Prominent atheists and atheist groups have said that discrimination against atheists is illustrated by a statement reportedly made by George H. W. Bush during a public press conference just after announcing his candidacy for the presidency in 1987. When asked by atheistic journalist Robert Sherman about the equal citizenship and patriotism of American atheists, Sherman reports that Bush answered, ‘No, I don’t know that atheists should be regarded as citizens, nor should they be regarded as patriotic. This is one nation under God.’ The accuracy of the quote has been questioned, however, as Sherman did not tape the exchange and no other journalist reported on it at the time. However, George H. W. Bush’s son, George W. Bush, acknowledged those who do not worship during a 2004 press conference when he said ‘I will be your president regardless of your faith… And if they choose not to worship, they’re just as patriotic as your neighbor.’

Atheists, or those accused of holding atheistic beliefs, may be subject to discrimination and persecution in some Islamic countries. According to popular interpretations of Islam, Muslims are not free to change religion or become an atheist: denying Islam and thus becoming an apostate is traditionally punished by death in men and by life imprisonment in women. The death penalty for apostasy is apparent in a range of Islamic states including: Iran, Egypt, Pakistan, Somalia, United Arab Emirates, Qatar, Yemen, and Saudi Arabia, although there have been no recently reported executions in Saudi Arabia. Since an apostate can be considered a Muslim whose beliefs cast doubt on the Divine, and/or Koran, claims of atheism and apostasy have been made against Muslim scholars and political opponents throughout history.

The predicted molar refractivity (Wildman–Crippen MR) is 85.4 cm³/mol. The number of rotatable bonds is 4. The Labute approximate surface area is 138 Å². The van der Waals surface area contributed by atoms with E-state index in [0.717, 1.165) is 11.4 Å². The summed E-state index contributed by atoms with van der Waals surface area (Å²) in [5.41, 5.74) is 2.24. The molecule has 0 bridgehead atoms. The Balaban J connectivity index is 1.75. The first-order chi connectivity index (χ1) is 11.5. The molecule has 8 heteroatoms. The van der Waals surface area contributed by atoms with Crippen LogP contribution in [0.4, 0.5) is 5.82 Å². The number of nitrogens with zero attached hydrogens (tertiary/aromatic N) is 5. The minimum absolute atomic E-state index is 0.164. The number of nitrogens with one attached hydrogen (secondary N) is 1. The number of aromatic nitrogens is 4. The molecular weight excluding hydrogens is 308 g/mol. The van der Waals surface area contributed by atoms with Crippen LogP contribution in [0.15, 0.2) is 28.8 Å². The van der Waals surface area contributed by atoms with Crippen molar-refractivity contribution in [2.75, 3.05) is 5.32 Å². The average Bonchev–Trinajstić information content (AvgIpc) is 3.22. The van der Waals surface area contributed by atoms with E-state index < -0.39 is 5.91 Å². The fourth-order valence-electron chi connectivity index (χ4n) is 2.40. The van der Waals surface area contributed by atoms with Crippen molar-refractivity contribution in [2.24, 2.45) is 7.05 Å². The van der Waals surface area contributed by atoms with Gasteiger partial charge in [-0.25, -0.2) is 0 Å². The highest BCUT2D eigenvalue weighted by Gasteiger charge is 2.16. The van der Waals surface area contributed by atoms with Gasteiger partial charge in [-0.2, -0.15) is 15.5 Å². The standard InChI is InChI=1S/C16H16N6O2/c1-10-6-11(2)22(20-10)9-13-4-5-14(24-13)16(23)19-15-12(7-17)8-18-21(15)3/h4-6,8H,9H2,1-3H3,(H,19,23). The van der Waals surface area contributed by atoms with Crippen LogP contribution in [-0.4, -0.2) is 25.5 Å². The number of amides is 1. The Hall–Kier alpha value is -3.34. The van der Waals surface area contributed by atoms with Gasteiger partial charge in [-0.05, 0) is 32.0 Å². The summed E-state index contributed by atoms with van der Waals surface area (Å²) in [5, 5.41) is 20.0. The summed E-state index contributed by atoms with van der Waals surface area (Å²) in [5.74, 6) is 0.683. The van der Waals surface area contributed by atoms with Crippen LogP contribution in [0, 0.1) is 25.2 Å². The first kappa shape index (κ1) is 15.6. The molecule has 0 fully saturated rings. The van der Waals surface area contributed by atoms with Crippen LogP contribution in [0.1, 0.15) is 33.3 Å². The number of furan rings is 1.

In Iran, atheists do not have any recognized legal status, and must declare that they are Muslim, Christian, Jewish, or Zoroastrian, in order to claim some legal rights, including applying for entrance to university, or becoming a lawyer. Similarly, Jordan requires atheists to associate themselves with a recognized religion for official identification purposes, and atheists in Indonesia experience official discrimination in the context of registration of births and marriages, and the issuance of identity cards. In Egypt, intellectuals suspected of holding atheistic beliefs have been prosecuted by judicial and religious authorities. Novelist Alaa Hamad was convicted of publishing a book that contained atheistic ideas and apostasy that were considered to threaten national unity and social peace. The study of Islam is a requirement in public and private schools for every Algerian child, irrespective of his/her religion.